Side by Side by Ed Welch (Review)

Side by Side: Walking with Others in Wisdom and Love by Ed Welch. From Amazon, 
"Everyone needs help from time to time, especially in the midst of painful circumstances and difficult trials. In this short book, a highly respected biblical counselor and successful author offers practical guidance for all Christians―pastors and laypeople alike―who want to develop their “helping skills” when it comes to walking alongside hurting people. 
Written out of the conviction that friends are the best helpers, this accessible introduction to biblical counseling will equip believers to share their burdens with one another through gentle words of wisdom and kind acts of love. This book is written for those eager to see God use ordinary relationships and conversations between ordinary Christians to work extraordinary miracles in the lives of his people."

HERE is what others are saying: 

“There are two things that Welch’s book does very well. It demonstrates that no one gives grace better than a person who is convinced he needs it himself and that God makes his invisible grace visible by sending ordinary people to give extraordinary grace to people who need it. Welch not only reminds us all of our call to friendship ministry but also unpacks for us what it looks like. Every Christian should read this book!”
―Paul David Tripp, President, Paul Tripp Ministries; author, New Morning Mercies and Suffering

“Welch builds a vision of a Christian community that moves beyond platitudes and empty promises to deep, scriptural, Christlike relationships. You will find this book to be a helpful primer on how to ask for and provide help in the midst of an age of separation.”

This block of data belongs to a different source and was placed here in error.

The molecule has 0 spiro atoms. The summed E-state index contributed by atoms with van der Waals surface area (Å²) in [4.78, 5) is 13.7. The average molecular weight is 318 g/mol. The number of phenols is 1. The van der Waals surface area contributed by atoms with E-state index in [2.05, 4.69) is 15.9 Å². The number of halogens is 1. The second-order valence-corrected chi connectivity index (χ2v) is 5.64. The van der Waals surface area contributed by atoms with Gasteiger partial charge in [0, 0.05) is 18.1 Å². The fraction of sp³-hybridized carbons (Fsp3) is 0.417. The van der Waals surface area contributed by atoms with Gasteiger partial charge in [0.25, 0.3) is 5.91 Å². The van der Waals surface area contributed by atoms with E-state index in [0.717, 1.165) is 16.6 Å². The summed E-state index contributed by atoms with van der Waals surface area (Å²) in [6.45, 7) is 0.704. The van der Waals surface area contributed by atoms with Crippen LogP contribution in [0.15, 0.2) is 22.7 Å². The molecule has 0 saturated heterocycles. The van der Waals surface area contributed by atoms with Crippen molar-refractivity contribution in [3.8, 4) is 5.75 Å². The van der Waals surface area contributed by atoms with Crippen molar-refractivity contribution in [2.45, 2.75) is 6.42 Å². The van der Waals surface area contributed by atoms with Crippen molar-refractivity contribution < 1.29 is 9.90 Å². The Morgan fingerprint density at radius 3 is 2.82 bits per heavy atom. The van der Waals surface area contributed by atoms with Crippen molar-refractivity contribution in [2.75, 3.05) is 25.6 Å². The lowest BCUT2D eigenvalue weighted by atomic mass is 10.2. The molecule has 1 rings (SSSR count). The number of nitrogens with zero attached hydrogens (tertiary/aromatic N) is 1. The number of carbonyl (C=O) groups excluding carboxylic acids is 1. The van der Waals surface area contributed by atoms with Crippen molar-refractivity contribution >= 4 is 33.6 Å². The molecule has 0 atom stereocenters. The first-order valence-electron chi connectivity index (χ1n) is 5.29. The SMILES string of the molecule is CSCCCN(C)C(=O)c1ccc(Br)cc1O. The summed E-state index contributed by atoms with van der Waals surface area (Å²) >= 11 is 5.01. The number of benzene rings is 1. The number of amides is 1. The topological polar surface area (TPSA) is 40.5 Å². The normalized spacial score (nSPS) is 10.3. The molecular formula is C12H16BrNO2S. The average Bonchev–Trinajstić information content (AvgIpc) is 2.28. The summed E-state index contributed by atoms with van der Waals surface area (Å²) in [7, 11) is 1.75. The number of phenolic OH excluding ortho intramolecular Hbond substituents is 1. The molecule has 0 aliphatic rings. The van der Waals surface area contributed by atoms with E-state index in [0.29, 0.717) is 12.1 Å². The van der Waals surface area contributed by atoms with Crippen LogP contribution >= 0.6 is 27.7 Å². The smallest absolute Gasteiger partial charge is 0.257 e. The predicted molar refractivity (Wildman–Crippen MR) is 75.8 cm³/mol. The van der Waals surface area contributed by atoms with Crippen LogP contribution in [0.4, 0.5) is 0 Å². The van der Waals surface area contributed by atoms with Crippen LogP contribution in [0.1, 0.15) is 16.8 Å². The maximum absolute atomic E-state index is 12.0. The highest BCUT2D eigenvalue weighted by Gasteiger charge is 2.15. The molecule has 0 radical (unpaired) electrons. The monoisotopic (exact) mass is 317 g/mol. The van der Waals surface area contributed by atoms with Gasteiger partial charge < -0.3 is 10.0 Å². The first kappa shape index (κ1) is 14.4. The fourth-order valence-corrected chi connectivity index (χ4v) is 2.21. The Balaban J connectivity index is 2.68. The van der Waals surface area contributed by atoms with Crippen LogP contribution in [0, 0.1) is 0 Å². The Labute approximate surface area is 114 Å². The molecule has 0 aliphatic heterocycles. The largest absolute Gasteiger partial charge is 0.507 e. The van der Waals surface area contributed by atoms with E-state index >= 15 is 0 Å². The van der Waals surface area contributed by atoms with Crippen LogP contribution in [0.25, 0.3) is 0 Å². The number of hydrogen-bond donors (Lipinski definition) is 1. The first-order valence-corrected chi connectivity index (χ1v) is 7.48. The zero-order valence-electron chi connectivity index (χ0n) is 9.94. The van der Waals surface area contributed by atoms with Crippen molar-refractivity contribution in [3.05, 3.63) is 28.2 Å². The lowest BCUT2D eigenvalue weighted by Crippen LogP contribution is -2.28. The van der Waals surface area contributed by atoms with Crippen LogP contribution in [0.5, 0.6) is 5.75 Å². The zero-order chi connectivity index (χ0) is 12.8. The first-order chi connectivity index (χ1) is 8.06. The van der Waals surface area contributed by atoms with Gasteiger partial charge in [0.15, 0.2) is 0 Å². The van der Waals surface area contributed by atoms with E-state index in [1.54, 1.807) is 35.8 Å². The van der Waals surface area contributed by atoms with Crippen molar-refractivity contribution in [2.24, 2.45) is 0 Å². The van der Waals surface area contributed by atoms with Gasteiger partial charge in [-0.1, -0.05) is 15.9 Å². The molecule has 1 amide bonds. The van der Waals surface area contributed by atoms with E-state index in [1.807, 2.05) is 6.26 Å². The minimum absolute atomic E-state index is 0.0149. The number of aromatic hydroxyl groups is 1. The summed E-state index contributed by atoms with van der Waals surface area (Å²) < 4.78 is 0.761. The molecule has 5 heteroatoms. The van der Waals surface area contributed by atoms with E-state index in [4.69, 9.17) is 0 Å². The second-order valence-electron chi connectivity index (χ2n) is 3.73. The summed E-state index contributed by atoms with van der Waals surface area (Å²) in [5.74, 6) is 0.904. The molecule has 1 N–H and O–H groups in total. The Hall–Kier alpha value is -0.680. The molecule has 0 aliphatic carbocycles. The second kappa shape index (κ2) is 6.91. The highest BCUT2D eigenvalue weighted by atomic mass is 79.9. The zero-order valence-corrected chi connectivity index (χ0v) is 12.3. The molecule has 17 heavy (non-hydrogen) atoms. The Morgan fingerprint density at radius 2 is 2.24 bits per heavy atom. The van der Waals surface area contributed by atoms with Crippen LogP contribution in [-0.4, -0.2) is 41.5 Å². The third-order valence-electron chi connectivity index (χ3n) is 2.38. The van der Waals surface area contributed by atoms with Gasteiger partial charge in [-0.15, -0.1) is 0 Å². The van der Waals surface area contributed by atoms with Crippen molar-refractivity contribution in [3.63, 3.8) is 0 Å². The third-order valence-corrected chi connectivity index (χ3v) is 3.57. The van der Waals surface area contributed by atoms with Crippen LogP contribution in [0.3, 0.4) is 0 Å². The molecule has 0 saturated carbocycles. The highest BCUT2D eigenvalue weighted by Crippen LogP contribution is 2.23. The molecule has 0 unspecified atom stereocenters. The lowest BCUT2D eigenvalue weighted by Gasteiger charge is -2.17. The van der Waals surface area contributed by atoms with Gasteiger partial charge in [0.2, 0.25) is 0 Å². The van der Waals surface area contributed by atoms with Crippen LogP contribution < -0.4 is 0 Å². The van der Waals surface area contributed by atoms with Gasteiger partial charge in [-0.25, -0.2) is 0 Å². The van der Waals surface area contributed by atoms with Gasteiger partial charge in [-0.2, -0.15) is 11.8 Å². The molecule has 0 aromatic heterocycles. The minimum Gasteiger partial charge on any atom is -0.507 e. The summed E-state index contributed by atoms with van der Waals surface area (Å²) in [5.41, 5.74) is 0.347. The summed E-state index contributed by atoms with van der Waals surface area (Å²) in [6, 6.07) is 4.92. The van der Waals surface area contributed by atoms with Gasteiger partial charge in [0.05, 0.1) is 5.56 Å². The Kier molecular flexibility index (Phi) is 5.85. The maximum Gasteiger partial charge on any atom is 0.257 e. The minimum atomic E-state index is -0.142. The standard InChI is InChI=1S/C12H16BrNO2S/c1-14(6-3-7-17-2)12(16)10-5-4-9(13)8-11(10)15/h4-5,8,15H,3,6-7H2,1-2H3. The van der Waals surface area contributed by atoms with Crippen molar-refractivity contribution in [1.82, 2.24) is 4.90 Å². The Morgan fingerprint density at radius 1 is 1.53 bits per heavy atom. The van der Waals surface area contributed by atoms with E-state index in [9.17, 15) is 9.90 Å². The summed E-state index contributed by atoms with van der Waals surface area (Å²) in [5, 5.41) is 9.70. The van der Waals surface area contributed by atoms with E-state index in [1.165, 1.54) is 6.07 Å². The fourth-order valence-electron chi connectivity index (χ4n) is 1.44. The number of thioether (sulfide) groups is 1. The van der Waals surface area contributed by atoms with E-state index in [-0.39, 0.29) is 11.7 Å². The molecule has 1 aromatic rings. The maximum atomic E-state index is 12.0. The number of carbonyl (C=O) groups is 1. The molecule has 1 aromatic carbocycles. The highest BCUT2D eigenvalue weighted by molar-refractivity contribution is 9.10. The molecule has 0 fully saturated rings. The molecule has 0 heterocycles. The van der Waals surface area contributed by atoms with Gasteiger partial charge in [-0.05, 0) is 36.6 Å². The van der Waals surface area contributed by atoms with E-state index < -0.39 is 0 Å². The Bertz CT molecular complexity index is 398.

―Elyse Fitzpatrick, author, Give Them Grace


Personally, I found this book to be a useful resource for the lay person. It is broken down into two parts, Part 1: We are Needy, and Part 2: We are Needed. The chapters are brief and conclude with questions to help you go deeper. In one chapter, he challenges us to write Psalm 22 in our own words. That was my favorite application of his writing. I found that to be an enjoyable exercise engaging God in an intimate and creative way. 


The basic idea is that those who help best are the ones who both need help and give help. p. 11
The first part guides you in sharing your burdens; the second part guides you in bearing the burdens of others. p. 11
The help we need goes beyond things like getting our house painted or finding a good mechanic. It’s deeper than that. We need help for our souls, especially when we are going through hardships. Help can be as simple as connecting with someone who understands or with someone who genuinely says, “I’m so sorry.” We were not designed to go through hard things alone. p. 11
There is good in every human being. Even the blatant narcissist has a softer, good side if we look closely enough. p. 26
Do not say: “If you need anything, please call me, anytime.” This heads in a better direction; it is not quite a platitude. However, this common and kind comment reveals that we do not really know the person. Sufferers usually don’t know what they want or need, and they won’t call you. p. 106
Sin is our most dangerous problem. p. 141